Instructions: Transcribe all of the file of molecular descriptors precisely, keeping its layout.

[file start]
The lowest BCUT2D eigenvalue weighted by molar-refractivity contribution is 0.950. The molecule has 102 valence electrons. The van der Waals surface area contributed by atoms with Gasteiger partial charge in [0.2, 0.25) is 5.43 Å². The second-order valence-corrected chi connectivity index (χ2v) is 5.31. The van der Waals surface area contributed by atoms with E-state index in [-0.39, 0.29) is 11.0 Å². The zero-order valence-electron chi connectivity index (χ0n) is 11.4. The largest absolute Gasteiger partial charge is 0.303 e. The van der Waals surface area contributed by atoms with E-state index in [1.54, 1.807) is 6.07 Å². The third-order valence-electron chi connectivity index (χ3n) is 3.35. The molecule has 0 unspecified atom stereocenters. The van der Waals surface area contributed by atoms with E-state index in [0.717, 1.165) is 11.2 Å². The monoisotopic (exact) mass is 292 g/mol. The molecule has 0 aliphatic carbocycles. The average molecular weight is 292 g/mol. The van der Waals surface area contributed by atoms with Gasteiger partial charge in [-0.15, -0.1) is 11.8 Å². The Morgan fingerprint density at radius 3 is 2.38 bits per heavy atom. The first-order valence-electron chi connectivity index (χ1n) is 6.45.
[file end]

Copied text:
The lowest BCUT2D eigenvalue weighted by molar-refractivity contribution is 0.950. The molecule has 102 valence electrons. The van der Waals surface area contributed by atoms with Gasteiger partial charge in [0.2, 0.25) is 5.43 Å². The second-order valence-corrected chi connectivity index (χ2v) is 5.31. The van der Waals surface area contributed by atoms with E-state index in [-0.39, 0.29) is 11.0 Å². The zero-order valence-electron chi connectivity index (χ0n) is 11.4. The largest absolute Gasteiger partial charge is 0.303 e. The van der Waals surface area contributed by atoms with E-state index in [1.54, 1.807) is 6.07 Å². The third-order valence-electron chi connectivity index (χ3n) is 3.35. The molecule has 0 unspecified atom stereocenters. The van der Waals surface area contributed by atoms with E-state index in [0.717, 1.165) is 11.2 Å². The monoisotopic (exact) mass is 292 g/mol. The molecule has 0 aliphatic carbocycles. The average molecular weight is 292 g/mol. The van der Waals surface area contributed by atoms with Gasteiger partial charge in [-0.15, -0.1) is 11.8 Å². The Morgan fingerprint density at radius 3 is 2.38 bits per heavy atom. The first-order valence-electron chi connectivity index (χ1n) is 6.45.